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Re-Thanksgiving

December 3, 2011

Every year in college, my housemates and close friends would hold a Thanksgiving for everyone we knew who hadn’t gone home for the holidays. With our workload, this was pretty much everyone and word of mouth spread well beyond our circle. People would bring their friends; sometimes we wouldn’t know half the people there. One year, there were more than 50 of us. It was glorious, four hours late, and the clean-up stretched out over two weeks (gross, I know). Even after we graduated, we kept hosting, and there were always new people to celebrate with.

Last year when L. and I moved to Boston, however, we broke the line of tradition. And when we moved back this year, we found that all our friends have turned into real, certifiable grown-ups, with jobs and the free time and money to fly home for the holiday weekend. Also, our families, despite having lived with us for a year, missed us, and bought flights themselves to come celebrate with us. It was a lovely, lovely weekend, but something was missing. So this weekend, a dear friend and I will be hosting a Re-Thanksgiving, because why have one day filled with good food and gratitude, when you can have two? It will be filled with loved ones and pie, and thanks, and strangers.


Bread- and Cheese-Stuffed Roast Pumpkin

(Barely) adapted from Melissa Clark’s In the Kitchen with a Good Appetite.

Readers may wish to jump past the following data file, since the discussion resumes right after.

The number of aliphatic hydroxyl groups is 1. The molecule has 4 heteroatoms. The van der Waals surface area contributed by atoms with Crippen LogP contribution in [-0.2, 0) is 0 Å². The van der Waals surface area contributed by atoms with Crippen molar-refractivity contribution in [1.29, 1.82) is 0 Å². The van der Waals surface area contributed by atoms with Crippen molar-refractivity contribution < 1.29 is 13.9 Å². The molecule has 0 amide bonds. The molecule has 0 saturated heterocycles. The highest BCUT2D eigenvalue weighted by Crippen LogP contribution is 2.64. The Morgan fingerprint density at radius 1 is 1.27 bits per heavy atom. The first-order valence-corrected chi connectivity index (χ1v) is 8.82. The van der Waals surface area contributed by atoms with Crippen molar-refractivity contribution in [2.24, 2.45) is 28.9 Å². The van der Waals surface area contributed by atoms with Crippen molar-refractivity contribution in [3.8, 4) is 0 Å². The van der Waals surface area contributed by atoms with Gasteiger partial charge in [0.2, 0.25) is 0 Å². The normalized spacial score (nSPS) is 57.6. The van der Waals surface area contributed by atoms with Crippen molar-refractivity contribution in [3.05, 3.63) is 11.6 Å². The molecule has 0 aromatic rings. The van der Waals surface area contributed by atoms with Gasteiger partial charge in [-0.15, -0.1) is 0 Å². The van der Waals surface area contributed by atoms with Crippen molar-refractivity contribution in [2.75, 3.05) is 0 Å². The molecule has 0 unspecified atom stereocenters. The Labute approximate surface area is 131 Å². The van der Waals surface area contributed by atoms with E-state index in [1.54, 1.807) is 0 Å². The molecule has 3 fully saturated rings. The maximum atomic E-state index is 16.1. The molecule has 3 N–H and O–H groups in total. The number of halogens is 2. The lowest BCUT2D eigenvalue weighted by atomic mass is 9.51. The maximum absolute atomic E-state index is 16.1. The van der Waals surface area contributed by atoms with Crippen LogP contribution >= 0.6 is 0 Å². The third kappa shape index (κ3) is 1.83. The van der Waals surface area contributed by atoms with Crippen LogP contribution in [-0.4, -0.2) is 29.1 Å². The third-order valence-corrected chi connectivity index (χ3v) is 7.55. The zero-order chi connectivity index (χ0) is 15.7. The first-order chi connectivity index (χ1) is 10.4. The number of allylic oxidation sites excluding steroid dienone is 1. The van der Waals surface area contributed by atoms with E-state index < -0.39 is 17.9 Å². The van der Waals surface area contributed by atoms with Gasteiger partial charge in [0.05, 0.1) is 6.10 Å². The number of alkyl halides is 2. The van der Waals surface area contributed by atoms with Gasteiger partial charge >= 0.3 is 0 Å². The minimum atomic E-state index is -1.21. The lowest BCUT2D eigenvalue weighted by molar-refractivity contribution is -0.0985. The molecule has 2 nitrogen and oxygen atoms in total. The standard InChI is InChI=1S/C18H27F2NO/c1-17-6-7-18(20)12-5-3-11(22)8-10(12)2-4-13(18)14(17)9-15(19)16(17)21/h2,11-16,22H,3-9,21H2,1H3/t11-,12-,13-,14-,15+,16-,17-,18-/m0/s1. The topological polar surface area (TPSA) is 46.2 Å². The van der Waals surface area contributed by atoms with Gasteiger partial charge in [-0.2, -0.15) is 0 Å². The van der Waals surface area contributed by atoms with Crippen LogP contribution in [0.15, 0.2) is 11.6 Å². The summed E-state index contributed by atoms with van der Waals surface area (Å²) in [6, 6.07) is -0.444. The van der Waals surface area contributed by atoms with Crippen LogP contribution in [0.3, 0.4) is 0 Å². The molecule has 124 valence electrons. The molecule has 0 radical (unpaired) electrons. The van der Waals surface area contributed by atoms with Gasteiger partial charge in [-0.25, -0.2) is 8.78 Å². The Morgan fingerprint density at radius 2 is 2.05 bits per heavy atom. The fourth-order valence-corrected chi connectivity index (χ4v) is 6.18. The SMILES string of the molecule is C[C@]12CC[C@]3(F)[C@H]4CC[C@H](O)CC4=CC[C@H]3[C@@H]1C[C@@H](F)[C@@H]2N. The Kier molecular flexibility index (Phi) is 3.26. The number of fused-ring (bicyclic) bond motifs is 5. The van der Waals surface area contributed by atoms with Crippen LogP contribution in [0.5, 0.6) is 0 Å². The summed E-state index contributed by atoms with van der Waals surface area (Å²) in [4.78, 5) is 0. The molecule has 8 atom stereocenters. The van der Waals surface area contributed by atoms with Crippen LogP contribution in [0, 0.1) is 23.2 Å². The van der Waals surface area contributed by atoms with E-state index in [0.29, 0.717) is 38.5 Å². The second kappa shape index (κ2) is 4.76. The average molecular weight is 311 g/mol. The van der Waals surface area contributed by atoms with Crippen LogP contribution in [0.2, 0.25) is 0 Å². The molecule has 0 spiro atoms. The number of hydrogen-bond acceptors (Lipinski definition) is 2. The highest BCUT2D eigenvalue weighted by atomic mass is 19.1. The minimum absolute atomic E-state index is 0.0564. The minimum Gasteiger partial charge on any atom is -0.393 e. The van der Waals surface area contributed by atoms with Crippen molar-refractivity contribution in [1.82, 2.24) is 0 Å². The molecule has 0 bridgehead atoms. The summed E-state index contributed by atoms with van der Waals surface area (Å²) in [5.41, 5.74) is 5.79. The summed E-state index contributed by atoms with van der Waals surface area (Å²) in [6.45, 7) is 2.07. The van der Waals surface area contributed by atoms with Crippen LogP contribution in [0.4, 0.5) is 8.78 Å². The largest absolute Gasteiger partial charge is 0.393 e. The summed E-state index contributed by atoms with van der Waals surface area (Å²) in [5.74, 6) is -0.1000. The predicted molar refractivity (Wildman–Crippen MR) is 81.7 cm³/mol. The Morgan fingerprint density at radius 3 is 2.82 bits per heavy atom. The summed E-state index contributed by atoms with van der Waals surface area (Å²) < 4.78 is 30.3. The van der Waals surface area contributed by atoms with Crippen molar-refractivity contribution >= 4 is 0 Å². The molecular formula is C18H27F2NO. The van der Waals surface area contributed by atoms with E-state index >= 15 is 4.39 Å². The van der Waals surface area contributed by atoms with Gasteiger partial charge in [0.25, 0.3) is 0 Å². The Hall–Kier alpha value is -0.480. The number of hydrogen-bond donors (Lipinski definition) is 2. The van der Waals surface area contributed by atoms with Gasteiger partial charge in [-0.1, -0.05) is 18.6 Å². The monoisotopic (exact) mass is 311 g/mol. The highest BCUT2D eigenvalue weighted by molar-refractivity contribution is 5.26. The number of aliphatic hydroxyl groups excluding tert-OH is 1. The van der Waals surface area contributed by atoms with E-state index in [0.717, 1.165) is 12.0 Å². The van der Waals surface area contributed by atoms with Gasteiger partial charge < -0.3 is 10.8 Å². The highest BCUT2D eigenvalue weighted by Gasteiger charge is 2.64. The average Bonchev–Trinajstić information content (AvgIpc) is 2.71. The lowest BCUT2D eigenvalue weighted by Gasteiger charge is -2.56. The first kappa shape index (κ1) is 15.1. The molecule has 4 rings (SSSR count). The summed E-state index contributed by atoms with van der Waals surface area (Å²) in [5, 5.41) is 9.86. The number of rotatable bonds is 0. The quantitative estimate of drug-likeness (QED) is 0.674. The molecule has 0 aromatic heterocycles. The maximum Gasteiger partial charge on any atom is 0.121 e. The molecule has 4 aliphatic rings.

Serves 4-5 very hungry eaters, 8-10 as a part of a holiday spread.

Whether you’re planning a Re-Thanksgiving, or looking ahead to plan December holiday feasts, this is a perfect dish, especially if you have vegetarians or are serving a dairy meal. So often, those of us going meat-less are relegated to the few bacon-free side dishes. This stuffed pumpkin is the solution: delicious, rich, impressive, and surprisingly quick to prepare. I also love how its stuffing mimics a stuffed turkey (overly cutesy? maybe, but do it anyways).

A few notes:
– I used stale bread in this, because I had some to finish off. I dialed up the sauce, but it’s still a little on the dry side. So if you’re using old bread, I would recommend fully doubling the cream-wine sauce (or you could try adding in a cup of vegetable broth).
– I subbed in some parmesan for gruyere, because I’m not the hugest fan of gruyere in huge doses. Feel free to change it back.


1 sugar pumpkin, approximately 3-4 lbs.
7 (1-inch) slices of baguette
1 large garlic clove
½ cup heavy cream
½ cup dry white wine
½ cup whole milk
3 fresh sage leaves
½ + 1 teaspoon kosher salt
½ teaspoon freshly grated nutmeg
½ teaspoon ground pepper
5 oz. grated gruyère and parmesan cheese (I used 1¾ cups)
1 Tablespoon extra virgin olive oil

–       Scrub pumpkin.
–       Preheat oven to 425 degrees. Cut the baguette rounds length-wise, so you have 14. Toast the baguette slices until they’re until they’re golden-brown (about 5-7 minutes).
–       Peel and smoosh garlic.
–       Combine the cream, wine, milk, garlic and sage in saucepan. Bring to a boil (medium heat should do), stirring often. Reduce the heat to low, let it simmer for five minutes, continuing to stir occasionally. Remove the pan from heat, remove the sage leaves and garlic from the pan, add the salt, nutmeg, and ground pepper.
–       While the cream mixture simmers, decapitate your pumpkin and scrape out the insides and seeds*. Set the pumpkin on a baking pan.
–       Layer one tier of baguettes on the bottom of the hollow pumpkin. Follow with 1/3 of the cheese. Pour a third of the cream mixture over it. Repeat x2.
–       Replace the pumpkin lid. Rub olive oil over the outside of the pumpkin, and follow with a rub of the remaining one teaspoon of salt.
–       Bake the pumpkin about 1 ¼ hours, until the skin blisters and the flesh is tender.
–       Cool. Slice. Serve.

*Waste not, want not! Save some for next year’s gardening! And roast the rest!

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